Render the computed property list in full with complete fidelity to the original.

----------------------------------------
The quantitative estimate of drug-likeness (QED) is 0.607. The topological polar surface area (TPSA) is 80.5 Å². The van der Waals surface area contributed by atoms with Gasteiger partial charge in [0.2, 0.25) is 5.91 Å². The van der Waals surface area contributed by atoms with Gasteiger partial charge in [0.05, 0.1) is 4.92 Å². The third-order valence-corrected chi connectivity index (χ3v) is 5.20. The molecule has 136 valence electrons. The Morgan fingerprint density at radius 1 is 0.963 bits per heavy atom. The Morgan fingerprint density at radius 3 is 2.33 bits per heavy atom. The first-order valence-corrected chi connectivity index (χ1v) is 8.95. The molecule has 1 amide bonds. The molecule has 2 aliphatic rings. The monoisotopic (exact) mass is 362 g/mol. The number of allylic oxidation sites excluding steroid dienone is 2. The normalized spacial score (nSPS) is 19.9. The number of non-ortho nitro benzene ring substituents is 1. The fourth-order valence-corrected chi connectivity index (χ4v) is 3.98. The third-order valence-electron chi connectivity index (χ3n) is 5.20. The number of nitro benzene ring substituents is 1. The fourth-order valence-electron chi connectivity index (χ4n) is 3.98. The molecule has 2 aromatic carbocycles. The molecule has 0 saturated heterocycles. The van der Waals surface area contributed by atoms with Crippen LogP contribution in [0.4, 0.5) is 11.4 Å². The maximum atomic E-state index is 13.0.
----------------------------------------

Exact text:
The quantitative estimate of drug-likeness (QED) is 0.607. The topological polar surface area (TPSA) is 80.5 Å². The van der Waals surface area contributed by atoms with Gasteiger partial charge in [0.2, 0.25) is 5.91 Å². The van der Waals surface area contributed by atoms with Gasteiger partial charge in [0.05, 0.1) is 4.92 Å². The third-order valence-corrected chi connectivity index (χ3v) is 5.20. The molecule has 136 valence electrons. The Morgan fingerprint density at radius 1 is 0.963 bits per heavy atom. The Morgan fingerprint density at radius 3 is 2.33 bits per heavy atom. The first-order valence-corrected chi connectivity index (χ1v) is 8.95. The molecule has 1 amide bonds. The molecule has 2 aliphatic rings. The monoisotopic (exact) mass is 362 g/mol. The number of allylic oxidation sites excluding steroid dienone is 2. The normalized spacial score (nSPS) is 19.9. The number of non-ortho nitro benzene ring substituents is 1. The fourth-order valence-corrected chi connectivity index (χ4v) is 3.98. The third-order valence-electron chi connectivity index (χ3n) is 5.20. The number of nitro benzene ring substituents is 1. The fourth-order valence-electron chi connectivity index (χ4n) is 3.98. The molecule has 2 aromatic carbocycles. The molecule has 0 saturated heterocycles. The van der Waals surface area contributed by atoms with Crippen LogP contribution in [0.4, 0.5) is 11.4 Å². The maximum atomic E-state index is 13.0.